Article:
True Blood: It Hurts Me Too

Content warning: This post contains discussions about True Blood through season three, episode three, ‘It Hurts Me Too.’ It also discusses violent sexuality that occurred in said episode. If you’d like to skip it, you can read ‘Glee and the Great Dichotomy,’ today’s feature post.

I don’t think I want to do a True Blood writeup every week, but two things happened this week that I want to touch upon: The direction that they are taking Tara Thornton, and That Scene at the end of the episode with Bill and Lorena. For the benefit of those who don’t want to read about/discuss That Scene, that will be the second half of this post so that you can read about Tara and then move on.

So, Tara. Let’s talk about Tara, because I am not at all happy with the way that they are shaping her character. She was introduced as a kind of troped character with a streak of potential, and I had inklings of hopes for her. Let’s not forget that we are introduced to her reading a book on the job and that in the first few episodes of the show, she often carried books, after all. She seemed like a character who could potentially grow and develop in interesting directions, breaking out of the double-trope box that a lot of Black women on television find themselves in.

I started getting more and more uneasy last season, and this season, that unease is settling in more deeply. Tara appears to be turning into the best friend who always has inappropriate boyfriends and needs rescuing. Franklin is clearly Bad News Bears, no matter what his deal is, and I’m deeply troubled by the way that Tara seems to be headed.

I liked the initial depiction of grief and distress over Eggs. I thought it was honest, and a nice departure from conventional depictions of grief where a character is sad for an episode and then gets over it. Alan Ball does have some experience here, what with Six Feet Under. Even the decision to turn to Franklin for casual sex didn’t trouble me that much, because, well, that is one response to grief. It is valid. It does happen. But I feel like Tara is being turned completely helpless, in need of rescuing and shepherding by other characters, and I am not liking this at all. I feel like this is a common trap that female characters end up in, the sidekicky best friends, and it feels untrue to Tara, who seems like a strong, resourceful character.

I also see a lot of Tara-hate going on, with people calling her character ‘needy’ and ‘whiny’ and I assume that this is going to escalate this season. Whatever is going on with her and Franklin, I think it is going to end in tears and recriminations, and I can’t wait for people to start referring to her as whiny over it.

Now, for That Scene. My reading on this scene appears to be pretty different from that I’m seeing in other discussions of this episode. I agree that it’s gratuitously violent and horrifically misogynist and disgusting. It really does, as I was telling Annaham last night, put a whole new level on ‘hatefuck.’

But, I think it’s pretty obvious that Lorena put the whammy on Bill in that scene. Are we forgetting that Makers have total control over their children? That she can literally order Bill to have sex with her, ‘release’ from last season or no? Who wants to bet she had her fingers crossed on that one? I’d agree it’s a rape, but not of Lorena—of Bill. He is not consenting in that scene and it’s pretty clear to me that the violence is the expression of his lack of consent. I personally would have preferred, uhm, a less misogynistic way of expressing that. He could have been wooden and toneless, he could have cried through the scene, he could have been as passive as possible, there were lots of ways to depict that. That would have conveyed both that he is being forced, and that he is really, really unhappy about it. It also would have allowed the show to retain his humanity, which seems to be what they are trying to do, given that it is an overarching theme of the show. Having him do what he did was completely alienating and disgusting. I don’t really see how the show, or Bill, is supposed to come back from that.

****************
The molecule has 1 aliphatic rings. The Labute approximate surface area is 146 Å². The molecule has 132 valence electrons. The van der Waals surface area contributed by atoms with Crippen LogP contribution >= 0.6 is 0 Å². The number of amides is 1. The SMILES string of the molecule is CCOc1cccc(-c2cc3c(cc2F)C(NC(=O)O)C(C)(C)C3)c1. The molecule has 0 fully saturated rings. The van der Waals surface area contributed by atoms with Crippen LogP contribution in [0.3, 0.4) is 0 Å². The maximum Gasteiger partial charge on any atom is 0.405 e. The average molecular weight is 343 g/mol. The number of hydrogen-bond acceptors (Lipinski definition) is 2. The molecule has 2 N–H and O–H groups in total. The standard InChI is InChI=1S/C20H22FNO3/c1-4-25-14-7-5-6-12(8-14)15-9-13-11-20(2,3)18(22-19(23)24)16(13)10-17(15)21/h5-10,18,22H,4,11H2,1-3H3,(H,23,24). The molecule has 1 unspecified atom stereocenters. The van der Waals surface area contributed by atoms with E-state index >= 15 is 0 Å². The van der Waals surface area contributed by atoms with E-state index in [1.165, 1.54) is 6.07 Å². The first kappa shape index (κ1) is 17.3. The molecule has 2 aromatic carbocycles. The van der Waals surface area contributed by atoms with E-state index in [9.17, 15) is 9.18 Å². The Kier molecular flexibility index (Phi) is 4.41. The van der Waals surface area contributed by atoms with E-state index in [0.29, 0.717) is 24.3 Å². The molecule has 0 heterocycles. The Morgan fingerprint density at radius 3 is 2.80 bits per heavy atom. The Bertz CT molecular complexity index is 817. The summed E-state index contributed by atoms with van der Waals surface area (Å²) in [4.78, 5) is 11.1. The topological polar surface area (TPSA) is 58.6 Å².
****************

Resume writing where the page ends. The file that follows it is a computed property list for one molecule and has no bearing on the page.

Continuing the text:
Lorena is a character who is stripping Bill of his humanity, and maybe that’s what they were trying to enforce with that scene, that the dynamic between the characters is so toxic that it can only express in violence and dehumanisation. The scene made me deeply, viscerally uncomfortable, though. There would have been other, healthier ways to depict that. Bill is, when you get down to it, an increasingly dislikable character for his actions on the show, and if the series plans on including one of the scenes from the book this season is based on, he’s going to become even more unlikeable, real fast, in a couple of episodes. True Blood would not be the first show to have a character who is fundamentally wrong as the lead, but is it a good move? Will the show be able to walk the line, or will we end up with a fetishisation of the character instead of a condemnation?

Speaking of hating on female characters, I also see a lot of people hating on Lorena. I personally love her. Not the character herself, but how she is played. In the books, she’s not really a very active character. She is just sort of on the sidelines as a cartoon villain. The decision to turn her into a real character that plays a role, an ugly sickening one, is, I think, a really good one. People say that she’s ‘flat,’ but she’s not flat, she’s cold. She is inhuman. She is evil. That’s the whole point. Lorena gives me the heebie jeebies every time she is on screen and she is supposed to do that. She is supposed to provoke revulsion. It would be preferable if that expulsion didn’t have to express itself on screen in the form of horrific violence against women, and I’m pretty unimpressed with Alan Ball for that particular decision.

Related reading: The Feministe True Blood roundtable and the Racialicious True Blood roundtable.